As every well-educated Australian knows, The Great Wall of China was built by emperor Nasi Goreng to keep the rabbits out. We recently visited the Walls of Ston as well as the famous walled city of Dubrovinik in an attempt to check whether this strategy was working in Croatia as well.
We have seen a lot of dry-stone walls gracing the steep hills that characterise the coastline around Croatia. Some of these must mark off properties of course but the number and extent of them is incredible, and often they stretch vertically upwards for several kilometres. There is certainly no shortage of stone in this country and obviously it is a very useful building material.
The Walls of Ston(e)
The town of Ston, and its little brother Mali (or mini) Ston sit on a narrow isthmus of land connecting mainland Croatia with the Peljesac Peninsula. It was once a hugely prosperous place thanks to the salt production, and its economic importance to the Republic of Dubrovnik led in 1333 led to the construction of 5.5km wall, one of the longest fortifications in Europe. It originally included 40 towers and 5 forts! The parts of the walls that remain today have been restored and very impressive, stretching vertically up into the hills and across to Mali Ston.
Ston itself is at the end of a narrow channel and we arrive in the afternoon, choosing an anchorage at Broce, a tiny town with one restaurant, about 2/3rds of the way into the channel. We enjoy some local oysters here in the evening. It’s a short RIB ride from Broce into Ston and we get up early the next morning to beat the heat and day trippers. The 19 charter boats in the harbour are pretty quiet this morning and we are guessing they had a big night. We commenced our ascent of the walls from the western side climbing up to a small central tower and then back down towards the harbour before taking a detour northeast across the isthmus to Mali Ston. The views from the top are magnificent, looking towards the mainland and into Bosnia & Herzegovina, and well worth the sweat. We stop to check out the oyster farms and enjoy a cool drink before heading back to Ston via a shady footpath. We also visit one of the remaining forts in the town, which has been recently restored and is also very impressive from the outside. The town of Ston is fairly small but there are some nice bars and restaurants and the local oysters are excellent.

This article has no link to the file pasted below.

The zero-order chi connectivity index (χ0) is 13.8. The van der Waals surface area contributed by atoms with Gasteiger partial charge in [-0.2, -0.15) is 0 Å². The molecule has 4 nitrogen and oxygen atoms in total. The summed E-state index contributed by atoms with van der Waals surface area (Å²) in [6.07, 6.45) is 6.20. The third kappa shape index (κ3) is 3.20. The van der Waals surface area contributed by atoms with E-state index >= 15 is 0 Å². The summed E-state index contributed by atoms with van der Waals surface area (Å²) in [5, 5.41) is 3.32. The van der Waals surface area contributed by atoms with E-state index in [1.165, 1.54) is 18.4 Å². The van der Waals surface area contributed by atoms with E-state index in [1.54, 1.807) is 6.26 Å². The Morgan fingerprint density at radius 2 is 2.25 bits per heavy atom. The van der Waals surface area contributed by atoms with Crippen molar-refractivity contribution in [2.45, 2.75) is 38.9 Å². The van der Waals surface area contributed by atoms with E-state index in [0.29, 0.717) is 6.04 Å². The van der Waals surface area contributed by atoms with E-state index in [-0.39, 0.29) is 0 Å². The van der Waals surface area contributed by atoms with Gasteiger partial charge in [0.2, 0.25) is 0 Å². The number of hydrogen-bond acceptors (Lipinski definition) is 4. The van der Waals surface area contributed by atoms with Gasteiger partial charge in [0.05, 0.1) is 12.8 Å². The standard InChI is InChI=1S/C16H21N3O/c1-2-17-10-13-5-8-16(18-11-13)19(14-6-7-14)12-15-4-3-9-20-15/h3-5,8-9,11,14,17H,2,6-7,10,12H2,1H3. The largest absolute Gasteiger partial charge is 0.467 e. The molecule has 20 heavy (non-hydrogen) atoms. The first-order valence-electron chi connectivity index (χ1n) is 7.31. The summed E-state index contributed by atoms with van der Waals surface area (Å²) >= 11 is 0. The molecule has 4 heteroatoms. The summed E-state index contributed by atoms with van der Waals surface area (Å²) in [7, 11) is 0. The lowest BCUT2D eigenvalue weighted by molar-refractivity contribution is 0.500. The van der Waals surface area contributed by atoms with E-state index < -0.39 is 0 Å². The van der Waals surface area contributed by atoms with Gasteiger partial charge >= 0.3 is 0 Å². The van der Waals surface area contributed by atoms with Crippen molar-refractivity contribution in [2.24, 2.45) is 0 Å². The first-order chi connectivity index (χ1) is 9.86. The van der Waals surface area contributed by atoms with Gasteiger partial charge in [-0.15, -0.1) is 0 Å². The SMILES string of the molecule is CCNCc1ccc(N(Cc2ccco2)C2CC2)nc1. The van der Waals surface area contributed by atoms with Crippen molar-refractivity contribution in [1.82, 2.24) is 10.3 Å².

And so to Dubrovnik
The famous walled city in the south of Croatia, once the capital of the Republic of Dubrovnik which took in the coastal part of Croatia up to and including Ston. I have never watched an episode of Game of Thrones but apparently Dubrovnik features in this obscure series, and (spoiler alert) gets burned down… The real history of this place is just as interesting though and its shelling in 1991, to try and stop Crexit (Croatia, and its money, leaving Yugoslavia), shocked the world. There is no real evidence of that damage nowadays and it is an incredibly charming and charismatic city. The walls are imposing, several meters’ wide in places and surrounding the entire city, which clings to the side of a steep hill and drops right down to the rocky coastline of the Adriatic and its crystal-clear waters. We arrive mid-morning with plans to take it easy and manage our visit to be able to deal with the 35C heat and the crowds from the two cruise ships parked in the main harbour. We wander down the main plaza, taking advantage of the cool of the churches, and the many cafes and ice-cream parlours to stay sane. There are also some great swimming spots outside the port and a refreshing dip is most welcome to help cool off after lunch. We brave The Walls around 4pm as the crowds have thinned and there is a faint hint of a breeze. Starting from the eastern entrance we walk up and over the north eastern section to Minceta Fort and climb to the top for an amazing view over the whole town. The walls are thickest on the landward side, up to 9m! Incredible to think this was built back in the 9th century. The heat makes us move in slow motion as we head down towards the Atlantic. The Bokar fort on the western side overlooks the Lovrinjenac fort across “Kings Landing” (GoT reference). From there we come to the seaward side, where the wall is thinner (1.5-3m) and drops dramatically down to the Adriatic. We continue along the southern walls through smaller forts and lookout posts until we arrive at the entrance to the port on the eastern end of the city. These days the port is busy with tourist and local boats, but was an important trading port in its day. We cross the port and descend back into the hustle and bustle of the old town. What a truly unique and magical place.
Oh and I guess you are wondering whether those walls have served their purpose? Well we can safely say that we did not see one single rabbit on either side of the Walls of Ston or Dubrovnik. That emperor Nasi Goreng was really onto something!
Tips for visiting Dubrovnik by yacht
Lynda is slowly getting used to the transition from working to not working and racing to cruising.